I continue my tradition of taking one three-hour class so I can get into the market preview for students on Thursday night, and then proceed to spend an entire day shopping on Saturday. In the past I have taken classes from Lily Chin and Debbie New because I wanted to see them in person. Debbie New is an extraordinary designer, thinker, and less importantly, a knitter.

This year I took Challenging Stitches from Japanese Designs, taught by ex-US-expat-in-Japan Gayle Roehm. It's the first time this class is held at Stitches, and Gayle's first time to teach the class, so there was quite a bit of "let's see if this works". The class was great, and I would recommend anyone into texture knitting to take it.

Market was more about bargain shopping this year. Newton’s Yarn Country used to be the only booth that only sells discount yarns. There were the big playpens that sold 50% off yarn packs, but they sold regular price yarn too. This time there were multiple booths/vendors screaming out "only $8 per skein" or "50% off". My guess is the yarn market overall is getting a bit saturated, and vendors are betting on the poor economy driving consumers to seek low price items. Good time for bargain shoppers.

I’ve also noticed quite a few small vendors in shared booths. One of them was obviously there because of success on Ravelry. Her designs were hanging in the booth with stats of Ravelry Favs, projects and queues.

I wore my Chinese Red Vest on Thursday night, and brought the Irish Diamond Shawl, to show Cheryl Oberle. On Saturday I wore the Bust Enhancer, aka Heather, to show Joan McGowan-Michael. Both designers loved seeing their work implemented. One of the most fun thing about the market is seeing the garments on the attendees. I'm sure the woman walking around in a stunning Kauni sweater on Saturday inspired a few Kauni fans.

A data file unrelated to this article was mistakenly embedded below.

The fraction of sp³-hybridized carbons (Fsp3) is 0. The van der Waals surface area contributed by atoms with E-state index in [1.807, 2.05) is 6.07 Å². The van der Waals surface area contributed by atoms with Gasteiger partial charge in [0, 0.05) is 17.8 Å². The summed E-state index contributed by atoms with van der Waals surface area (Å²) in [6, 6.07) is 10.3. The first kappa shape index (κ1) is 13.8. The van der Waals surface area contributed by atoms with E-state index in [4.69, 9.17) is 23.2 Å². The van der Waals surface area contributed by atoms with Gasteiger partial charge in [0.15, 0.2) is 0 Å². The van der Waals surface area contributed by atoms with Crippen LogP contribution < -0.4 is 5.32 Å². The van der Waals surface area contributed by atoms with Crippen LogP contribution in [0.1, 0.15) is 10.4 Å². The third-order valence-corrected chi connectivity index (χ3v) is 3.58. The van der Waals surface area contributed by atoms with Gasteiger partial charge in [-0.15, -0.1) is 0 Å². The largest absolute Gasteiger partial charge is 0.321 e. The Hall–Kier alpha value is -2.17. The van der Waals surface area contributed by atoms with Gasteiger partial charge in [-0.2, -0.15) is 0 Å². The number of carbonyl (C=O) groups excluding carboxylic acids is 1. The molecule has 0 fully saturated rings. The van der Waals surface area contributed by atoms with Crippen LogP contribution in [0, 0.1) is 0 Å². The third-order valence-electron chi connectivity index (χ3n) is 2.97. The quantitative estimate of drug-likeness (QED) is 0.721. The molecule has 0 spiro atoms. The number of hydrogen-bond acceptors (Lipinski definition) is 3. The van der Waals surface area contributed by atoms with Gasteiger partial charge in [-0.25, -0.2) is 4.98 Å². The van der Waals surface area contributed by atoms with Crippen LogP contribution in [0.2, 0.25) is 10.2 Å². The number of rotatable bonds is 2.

There were a few not so pleasant moments too. I was scolded for asking the same question twice about price on a skein of cashmere. I was scolded for not reading the fine print and mistook a "$5 donation required" raffle as a free raffle -- granted, the man presented me the ticket conveniently forgot to mention the donation. I'd purchased from both vendors, but I must be either extremely annoying or utterly forgettable, or both.

XRX was loud and clear this year about banning all photographing and video recording in the market, while a dozen or so "press" teams, presumably hired by XRX, wondered around the market interviewing twenty-something sweet faced young knitters, which were rarity mind you. It was not a big surprise when I was not allowed to take a picture of a sample sweater. I use my pictures as notes so I can add the pattern to my Ravelry fav or queue. Their loss.

The loot:

Shelridge Farm Cropped Aran Sweater kit in mulberry color. The kit comes with enough yarn for me to make a regular length sweater in a smaller size. This is my third kit from Shelridge, because I love their yarn and samples so much. Next year I better have something to show for.

Ellen's 1/2 Pint Farm Falkland Wool in Teal Blue. Another sweater for me. Can't say enough good things about her yarn. I hoard them.

Brilliantly handdyed silks from RedFish, a small silk dyer in California. Huge color range and every color is to die for.